So under the Court of Appeal's rule, you should figure "income" of $0, $25,000, then $25,000. Whereas depreciation -- rationally -- smooths that out, and makes it $20,000 every year.  Which I find more accurate, less volatile (obviously), and a better way to determine support.  (Especially since volatility increases transaction cost as parties rush in year-over-year to modify support payments given the ostensible "change" in income.)

There's nothing that forces the Court of Appeal to hold the way it does.  There's a different Court of Appeal opinion that doesn't allow depreciation for real property.  But we could have a different rule for intangible business property like the one at issue here.  Or we could say that the other Court of Appeal opinion seems wrong and that we're not going to follow it.  Either option works.

Today's opinion at least has the value of a bright-line rule and consistency.  But it results in a system that's inefficient and burdensome, as well as not nearly as bright-line as the Court of Appeal might think:

(1) It will result, for sure, in self-employed (and business owners) paying more support in some years since we're now ignoring depreciation, but it will also result (at least if lawyers are smart) in people in such situations arguing (persuasively) that their tax returns similarly overstate their income for years in which they incurred capital expenses but we're allowed to deduct them (and used depreciation instead).  Indeed, for some taxpayers/family law earners, that'll result in them paying less support; for example, if they get divorced (and their support calculated) in a year in which they purchase capital assets, which they can't deduct on their tax returns but can "deduct" in family law court since we're now only looking at "available cash" to pay support.  Of course, the other side can then go to court the next year, when they're not a capital purchase, and argue that now they should get more support, but that just shows the point about transaction cost and uncertainty above.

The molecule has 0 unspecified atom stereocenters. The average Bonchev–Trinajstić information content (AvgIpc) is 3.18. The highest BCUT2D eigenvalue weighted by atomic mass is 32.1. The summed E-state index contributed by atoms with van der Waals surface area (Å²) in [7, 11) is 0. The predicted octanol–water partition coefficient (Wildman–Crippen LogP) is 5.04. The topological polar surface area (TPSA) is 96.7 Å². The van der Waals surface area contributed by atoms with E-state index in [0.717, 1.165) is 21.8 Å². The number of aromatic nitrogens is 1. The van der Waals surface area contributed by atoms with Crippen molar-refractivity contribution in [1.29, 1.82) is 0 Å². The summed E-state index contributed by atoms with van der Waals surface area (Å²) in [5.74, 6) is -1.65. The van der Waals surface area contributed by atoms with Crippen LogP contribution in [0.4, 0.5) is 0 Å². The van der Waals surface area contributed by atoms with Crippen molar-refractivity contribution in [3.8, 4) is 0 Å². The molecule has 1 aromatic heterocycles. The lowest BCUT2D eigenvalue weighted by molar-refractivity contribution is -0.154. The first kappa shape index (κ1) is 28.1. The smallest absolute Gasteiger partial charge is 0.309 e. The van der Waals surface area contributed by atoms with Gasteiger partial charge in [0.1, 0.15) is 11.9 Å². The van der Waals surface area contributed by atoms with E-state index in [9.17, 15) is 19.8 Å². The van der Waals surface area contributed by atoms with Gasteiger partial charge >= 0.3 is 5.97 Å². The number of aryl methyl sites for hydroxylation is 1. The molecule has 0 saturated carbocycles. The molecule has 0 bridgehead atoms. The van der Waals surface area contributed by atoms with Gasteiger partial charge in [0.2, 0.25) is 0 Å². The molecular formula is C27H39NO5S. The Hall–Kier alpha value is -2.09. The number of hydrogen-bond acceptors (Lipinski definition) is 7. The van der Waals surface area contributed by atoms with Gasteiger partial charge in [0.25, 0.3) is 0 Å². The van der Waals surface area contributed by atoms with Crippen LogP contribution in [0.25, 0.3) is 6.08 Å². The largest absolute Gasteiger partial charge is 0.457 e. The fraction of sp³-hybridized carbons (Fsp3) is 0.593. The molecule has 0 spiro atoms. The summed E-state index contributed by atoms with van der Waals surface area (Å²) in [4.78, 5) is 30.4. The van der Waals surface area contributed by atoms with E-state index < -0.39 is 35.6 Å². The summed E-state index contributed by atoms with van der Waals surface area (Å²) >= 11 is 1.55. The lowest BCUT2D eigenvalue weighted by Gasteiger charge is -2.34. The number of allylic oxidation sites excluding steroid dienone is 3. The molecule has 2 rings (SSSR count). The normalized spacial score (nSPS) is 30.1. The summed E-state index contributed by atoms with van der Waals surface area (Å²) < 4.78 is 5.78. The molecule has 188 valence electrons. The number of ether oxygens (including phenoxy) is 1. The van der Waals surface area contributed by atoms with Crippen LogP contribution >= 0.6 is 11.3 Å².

(2) The Court of Appeal includes a caveat that says that even though you can't count "depreciation" a trial court might nonetheless be able to count it as a "special circumstance" that affects support.  But that's both under- and over-inclusive, and in some ways, is the worst of all possible worlds.  If what a trial court does is to say that capital assets are indeed special circumstances, so we'll go ahead and allow a deduction, great, but (a) we've now wasted time and money to get to the same place we'd have been initially if we'd just taken depreciation into account, and (b) maybe the amount that the trial court counts as "special" isn't the same way that tax law treats it, which isn't awesome, since I suspect the IRS is fairly more informed than a trial judge on, say, the relevant life of various capital assets and how it makes sense to value them over time.  By contrast, the Court of Appeal's general view about what we base support on ("available cash") suggests that trial courts might not find the purchase of a capital asset to be "special" in a given case, in which case we're back to the original problem of distorted support payments -- worse, even, since we've now spent transaction costs on litigating whether something's "special" or not.

So it seems to me that the right rule should just be to follow what the IRS does and allow the depreciation.  At least as the general rule, and directly contrary to what the Court of Appeal does here.

Don't get me wrong; I understand a little bit -- both economically and otherwise -- of where the Court of Appeal may be coming from here.  The "capital asset" that the spouse is depreciating here is an airplane, allegedly used "only for business."  The nature of that asset (a plane) and the fact that he buys flying lessons for his daughter suggests to me that, shock of shocks, this isn't just a business expense with no other purposes at all.  So I get why someone might be somewhat reluctant to say "Oh, you have a half-million dollar plane, so I get why we should use that to reduce the amount you have to pay your ex-wife."

But we can get at that problem by giving a trial court discretion to disallow depreciation (in whole or, probably more accurately, in part) in such "special" circumstances, rather than creating a general rule that depreciation isn't typically allowed.

So I too would create a rule.  It'd just be the opposite one to that followed by the Court of Appeal.